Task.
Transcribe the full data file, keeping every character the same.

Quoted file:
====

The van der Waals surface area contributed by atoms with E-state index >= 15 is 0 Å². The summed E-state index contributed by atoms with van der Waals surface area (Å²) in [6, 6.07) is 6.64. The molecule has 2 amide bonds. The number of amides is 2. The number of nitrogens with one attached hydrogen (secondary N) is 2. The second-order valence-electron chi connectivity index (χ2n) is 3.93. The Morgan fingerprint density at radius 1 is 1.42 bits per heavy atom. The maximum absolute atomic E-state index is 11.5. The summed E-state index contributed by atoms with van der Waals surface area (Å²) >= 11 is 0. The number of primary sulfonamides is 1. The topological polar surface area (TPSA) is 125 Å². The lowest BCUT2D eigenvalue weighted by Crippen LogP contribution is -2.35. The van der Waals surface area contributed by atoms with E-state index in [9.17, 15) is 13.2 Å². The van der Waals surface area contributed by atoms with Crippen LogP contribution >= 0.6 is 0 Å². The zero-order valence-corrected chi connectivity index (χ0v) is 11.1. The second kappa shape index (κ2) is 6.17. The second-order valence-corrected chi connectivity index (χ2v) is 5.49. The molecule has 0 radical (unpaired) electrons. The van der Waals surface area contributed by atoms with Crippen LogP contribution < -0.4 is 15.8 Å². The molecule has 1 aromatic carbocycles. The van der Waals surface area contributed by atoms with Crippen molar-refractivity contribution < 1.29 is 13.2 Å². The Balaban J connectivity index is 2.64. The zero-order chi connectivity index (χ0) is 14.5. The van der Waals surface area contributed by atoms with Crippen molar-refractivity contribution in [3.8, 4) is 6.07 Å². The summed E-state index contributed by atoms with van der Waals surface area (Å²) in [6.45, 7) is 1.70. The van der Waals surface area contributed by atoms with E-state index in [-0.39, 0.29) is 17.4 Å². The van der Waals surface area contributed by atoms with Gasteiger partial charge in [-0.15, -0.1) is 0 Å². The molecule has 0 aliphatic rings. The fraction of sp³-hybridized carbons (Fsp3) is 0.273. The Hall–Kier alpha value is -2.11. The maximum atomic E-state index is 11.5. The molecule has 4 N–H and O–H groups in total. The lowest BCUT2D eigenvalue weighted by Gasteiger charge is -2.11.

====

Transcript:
The van der Waals surface area contributed by atoms with E-state index >= 15 is 0 Å². The summed E-state index contributed by atoms with van der Waals surface area (Å²) in [6, 6.07) is 6.64. The molecule has 2 amide bonds. The number of amides is 2. The number of nitrogens with one attached hydrogen (secondary N) is 2. The second-order valence-electron chi connectivity index (χ2n) is 3.93. The Morgan fingerprint density at radius 1 is 1.42 bits per heavy atom. The maximum absolute atomic E-state index is 11.5. The summed E-state index contributed by atoms with van der Waals surface area (Å²) >= 11 is 0. The number of primary sulfonamides is 1. The topological polar surface area (TPSA) is 125 Å². The lowest BCUT2D eigenvalue weighted by Crippen LogP contribution is -2.35. The van der Waals surface area contributed by atoms with E-state index in [9.17, 15) is 13.2 Å². The van der Waals surface area contributed by atoms with Crippen LogP contribution >= 0.6 is 0 Å². The zero-order valence-corrected chi connectivity index (χ0v) is 11.1. The second kappa shape index (κ2) is 6.17. The second-order valence-corrected chi connectivity index (χ2v) is 5.49. The molecule has 0 radical (unpaired) electrons. The van der Waals surface area contributed by atoms with Crippen LogP contribution < -0.4 is 15.8 Å². The molecule has 1 aromatic carbocycles. The van der Waals surface area contributed by atoms with Crippen molar-refractivity contribution < 1.29 is 13.2 Å². The Balaban J connectivity index is 2.64. The zero-order chi connectivity index (χ0) is 14.5. The van der Waals surface area contributed by atoms with Crippen molar-refractivity contribution in [3.8, 4) is 6.07 Å². The summed E-state index contributed by atoms with van der Waals surface area (Å²) in [6.45, 7) is 1.70. The van der Waals surface area contributed by atoms with E-state index in [-0.39, 0.29) is 17.4 Å². The van der Waals surface area contributed by atoms with Gasteiger partial charge in [-0.15, -0.1) is 0 Å². The molecule has 0 aliphatic rings. The fraction of sp³-hybridized carbons (Fsp3) is 0.273. The Hall–Kier alpha value is -2.11. The maximum atomic E-state index is 11.5. The molecule has 4 N–H and O–H groups in total. The lowest BCUT2D eigenvalue weighted by Gasteiger charge is -2.11.